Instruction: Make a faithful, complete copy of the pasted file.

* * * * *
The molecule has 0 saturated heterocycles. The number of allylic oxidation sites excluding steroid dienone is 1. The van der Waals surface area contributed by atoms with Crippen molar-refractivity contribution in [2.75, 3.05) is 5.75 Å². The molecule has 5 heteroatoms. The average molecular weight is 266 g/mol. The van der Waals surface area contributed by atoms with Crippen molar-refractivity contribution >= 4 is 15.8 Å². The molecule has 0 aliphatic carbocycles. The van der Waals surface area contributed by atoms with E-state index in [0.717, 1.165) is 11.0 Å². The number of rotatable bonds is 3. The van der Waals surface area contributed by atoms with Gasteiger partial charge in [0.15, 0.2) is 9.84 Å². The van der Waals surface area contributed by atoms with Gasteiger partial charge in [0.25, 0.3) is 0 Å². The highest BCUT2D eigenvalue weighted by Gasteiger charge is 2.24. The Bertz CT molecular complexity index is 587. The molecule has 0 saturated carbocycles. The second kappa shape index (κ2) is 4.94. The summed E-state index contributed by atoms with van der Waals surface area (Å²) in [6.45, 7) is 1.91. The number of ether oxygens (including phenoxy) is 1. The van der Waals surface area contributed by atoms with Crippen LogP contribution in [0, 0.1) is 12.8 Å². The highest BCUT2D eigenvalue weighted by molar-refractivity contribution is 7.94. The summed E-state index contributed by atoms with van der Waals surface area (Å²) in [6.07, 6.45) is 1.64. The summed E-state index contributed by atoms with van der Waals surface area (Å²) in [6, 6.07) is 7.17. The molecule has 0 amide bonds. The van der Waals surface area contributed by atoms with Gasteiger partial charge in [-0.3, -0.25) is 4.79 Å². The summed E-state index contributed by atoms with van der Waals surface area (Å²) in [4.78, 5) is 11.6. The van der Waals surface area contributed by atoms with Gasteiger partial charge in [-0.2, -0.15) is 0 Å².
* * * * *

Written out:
The molecule has 0 saturated heterocycles. The number of allylic oxidation sites excluding steroid dienone is 1. The van der Waals surface area contributed by atoms with Crippen molar-refractivity contribution in [2.75, 3.05) is 5.75 Å². The molecule has 5 heteroatoms. The average molecular weight is 266 g/mol. The van der Waals surface area contributed by atoms with Crippen molar-refractivity contribution >= 4 is 15.8 Å². The molecule has 0 aliphatic carbocycles. The van der Waals surface area contributed by atoms with E-state index in [0.717, 1.165) is 11.0 Å². The number of rotatable bonds is 3. The van der Waals surface area contributed by atoms with Gasteiger partial charge in [0.15, 0.2) is 9.84 Å². The van der Waals surface area contributed by atoms with Gasteiger partial charge in [0.25, 0.3) is 0 Å². The highest BCUT2D eigenvalue weighted by Gasteiger charge is 2.24. The Bertz CT molecular complexity index is 587. The molecule has 0 saturated carbocycles. The second kappa shape index (κ2) is 4.94. The summed E-state index contributed by atoms with van der Waals surface area (Å²) in [6.45, 7) is 1.91. The number of ether oxygens (including phenoxy) is 1. The van der Waals surface area contributed by atoms with Crippen LogP contribution in [0, 0.1) is 12.8 Å². The highest BCUT2D eigenvalue weighted by molar-refractivity contribution is 7.94. The summed E-state index contributed by atoms with van der Waals surface area (Å²) in [6.07, 6.45) is 1.64. The summed E-state index contributed by atoms with van der Waals surface area (Å²) in [6, 6.07) is 7.17. The molecule has 0 amide bonds. The van der Waals surface area contributed by atoms with Gasteiger partial charge in [-0.3, -0.25) is 4.79 Å². The summed E-state index contributed by atoms with van der Waals surface area (Å²) in [4.78, 5) is 11.6. The van der Waals surface area contributed by atoms with Gasteiger partial charge in [-0.2, -0.15) is 0 Å².